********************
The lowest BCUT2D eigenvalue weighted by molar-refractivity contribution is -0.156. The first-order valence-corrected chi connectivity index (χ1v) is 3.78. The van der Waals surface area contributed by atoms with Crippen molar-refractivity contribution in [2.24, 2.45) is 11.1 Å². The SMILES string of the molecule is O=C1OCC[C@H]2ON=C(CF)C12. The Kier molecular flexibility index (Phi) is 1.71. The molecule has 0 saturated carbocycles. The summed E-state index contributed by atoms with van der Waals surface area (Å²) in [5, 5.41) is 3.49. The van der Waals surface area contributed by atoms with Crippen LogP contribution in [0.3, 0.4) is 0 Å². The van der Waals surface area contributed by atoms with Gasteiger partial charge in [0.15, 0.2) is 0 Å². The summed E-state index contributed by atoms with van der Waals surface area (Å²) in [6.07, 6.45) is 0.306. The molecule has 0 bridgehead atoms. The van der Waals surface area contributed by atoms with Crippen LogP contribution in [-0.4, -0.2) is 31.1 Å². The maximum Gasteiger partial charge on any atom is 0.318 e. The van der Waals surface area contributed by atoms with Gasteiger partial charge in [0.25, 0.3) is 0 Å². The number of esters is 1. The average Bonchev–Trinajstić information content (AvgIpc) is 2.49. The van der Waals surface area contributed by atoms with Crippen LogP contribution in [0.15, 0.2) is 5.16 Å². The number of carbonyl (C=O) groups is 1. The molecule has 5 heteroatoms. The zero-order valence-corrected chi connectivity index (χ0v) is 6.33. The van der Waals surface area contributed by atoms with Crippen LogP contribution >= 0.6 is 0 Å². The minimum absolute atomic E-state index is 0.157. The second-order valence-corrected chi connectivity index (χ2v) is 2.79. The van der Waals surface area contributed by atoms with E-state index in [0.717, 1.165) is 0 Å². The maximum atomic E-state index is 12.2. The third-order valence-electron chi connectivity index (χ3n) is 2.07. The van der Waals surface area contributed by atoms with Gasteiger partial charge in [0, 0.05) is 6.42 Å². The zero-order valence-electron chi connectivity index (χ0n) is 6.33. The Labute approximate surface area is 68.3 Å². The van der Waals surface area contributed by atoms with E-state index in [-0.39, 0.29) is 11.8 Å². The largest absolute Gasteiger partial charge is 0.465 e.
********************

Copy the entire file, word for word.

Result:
The lowest BCUT2D eigenvalue weighted by molar-refractivity contribution is -0.156. The first-order valence-corrected chi connectivity index (χ1v) is 3.78. The van der Waals surface area contributed by atoms with Crippen molar-refractivity contribution in [2.24, 2.45) is 11.1 Å². The SMILES string of the molecule is O=C1OCC[C@H]2ON=C(CF)C12. The Kier molecular flexibility index (Phi) is 1.71. The molecule has 0 saturated carbocycles. The summed E-state index contributed by atoms with van der Waals surface area (Å²) in [5, 5.41) is 3.49. The van der Waals surface area contributed by atoms with Crippen LogP contribution in [0.3, 0.4) is 0 Å². The van der Waals surface area contributed by atoms with Gasteiger partial charge in [0.15, 0.2) is 0 Å². The summed E-state index contributed by atoms with van der Waals surface area (Å²) in [6.07, 6.45) is 0.306. The molecule has 0 bridgehead atoms. The van der Waals surface area contributed by atoms with Crippen LogP contribution in [-0.4, -0.2) is 31.1 Å². The maximum Gasteiger partial charge on any atom is 0.318 e. The van der Waals surface area contributed by atoms with Gasteiger partial charge in [0.25, 0.3) is 0 Å². The number of esters is 1. The average Bonchev–Trinajstić information content (AvgIpc) is 2.49. The van der Waals surface area contributed by atoms with Crippen LogP contribution in [0.15, 0.2) is 5.16 Å². The number of carbonyl (C=O) groups is 1. The molecule has 5 heteroatoms. The zero-order valence-corrected chi connectivity index (χ0v) is 6.33. The van der Waals surface area contributed by atoms with Crippen LogP contribution >= 0.6 is 0 Å². The minimum absolute atomic E-state index is 0.157. The second-order valence-corrected chi connectivity index (χ2v) is 2.79. The van der Waals surface area contributed by atoms with E-state index in [0.717, 1.165) is 0 Å². The maximum atomic E-state index is 12.2. The third-order valence-electron chi connectivity index (χ3n) is 2.07. The van der Waals surface area contributed by atoms with Gasteiger partial charge in [0, 0.05) is 6.42 Å². The zero-order valence-electron chi connectivity index (χ0n) is 6.33. The Labute approximate surface area is 68.3 Å². The van der Waals surface area contributed by atoms with E-state index in [-0.39, 0.29) is 11.8 Å². The largest absolute Gasteiger partial charge is 0.465 e.